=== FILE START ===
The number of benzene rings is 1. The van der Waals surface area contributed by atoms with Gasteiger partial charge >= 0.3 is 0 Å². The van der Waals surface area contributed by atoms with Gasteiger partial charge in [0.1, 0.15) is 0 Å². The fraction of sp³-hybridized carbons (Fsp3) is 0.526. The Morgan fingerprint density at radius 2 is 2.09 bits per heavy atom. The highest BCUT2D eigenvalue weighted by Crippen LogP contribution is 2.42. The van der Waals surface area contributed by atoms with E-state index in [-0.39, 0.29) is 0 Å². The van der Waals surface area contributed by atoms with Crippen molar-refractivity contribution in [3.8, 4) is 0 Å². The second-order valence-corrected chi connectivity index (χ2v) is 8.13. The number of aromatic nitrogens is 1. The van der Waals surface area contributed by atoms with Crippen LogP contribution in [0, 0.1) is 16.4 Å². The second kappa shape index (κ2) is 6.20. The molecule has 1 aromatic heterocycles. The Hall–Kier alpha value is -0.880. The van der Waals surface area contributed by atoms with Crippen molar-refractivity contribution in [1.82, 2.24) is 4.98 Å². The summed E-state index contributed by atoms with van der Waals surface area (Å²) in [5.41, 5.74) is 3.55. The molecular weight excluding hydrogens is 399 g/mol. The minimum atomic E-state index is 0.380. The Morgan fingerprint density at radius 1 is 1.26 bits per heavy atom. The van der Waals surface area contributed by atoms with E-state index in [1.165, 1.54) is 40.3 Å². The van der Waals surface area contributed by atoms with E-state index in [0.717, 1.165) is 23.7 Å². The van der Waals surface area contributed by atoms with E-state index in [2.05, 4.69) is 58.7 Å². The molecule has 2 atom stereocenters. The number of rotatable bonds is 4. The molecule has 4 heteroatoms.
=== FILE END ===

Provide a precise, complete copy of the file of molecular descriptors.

The number of benzene rings is 1. The van der Waals surface area contributed by atoms with Gasteiger partial charge >= 0.3 is 0 Å². The van der Waals surface area contributed by atoms with Gasteiger partial charge in [0.1, 0.15) is 0 Å². The fraction of sp³-hybridized carbons (Fsp3) is 0.526. The Morgan fingerprint density at radius 2 is 2.09 bits per heavy atom. The highest BCUT2D eigenvalue weighted by Crippen LogP contribution is 2.42. The van der Waals surface area contributed by atoms with E-state index in [-0.39, 0.29) is 0 Å². The van der Waals surface area contributed by atoms with Crippen molar-refractivity contribution in [3.8, 4) is 0 Å². The second-order valence-corrected chi connectivity index (χ2v) is 8.13. The number of aromatic nitrogens is 1. The van der Waals surface area contributed by atoms with Crippen LogP contribution in [0, 0.1) is 16.4 Å². The second kappa shape index (κ2) is 6.20. The molecule has 1 aromatic heterocycles. The Hall–Kier alpha value is -0.880. The van der Waals surface area contributed by atoms with Crippen molar-refractivity contribution in [1.82, 2.24) is 4.98 Å². The summed E-state index contributed by atoms with van der Waals surface area (Å²) in [5.41, 5.74) is 3.55. The molecular weight excluding hydrogens is 399 g/mol. The minimum atomic E-state index is 0.380. The Morgan fingerprint density at radius 1 is 1.26 bits per heavy atom. The van der Waals surface area contributed by atoms with E-state index in [1.165, 1.54) is 40.3 Å². The van der Waals surface area contributed by atoms with E-state index in [0.717, 1.165) is 23.7 Å². The van der Waals surface area contributed by atoms with E-state index in [2.05, 4.69) is 58.7 Å². The molecule has 2 atom stereocenters. The number of rotatable bonds is 4. The molecule has 4 heteroatoms.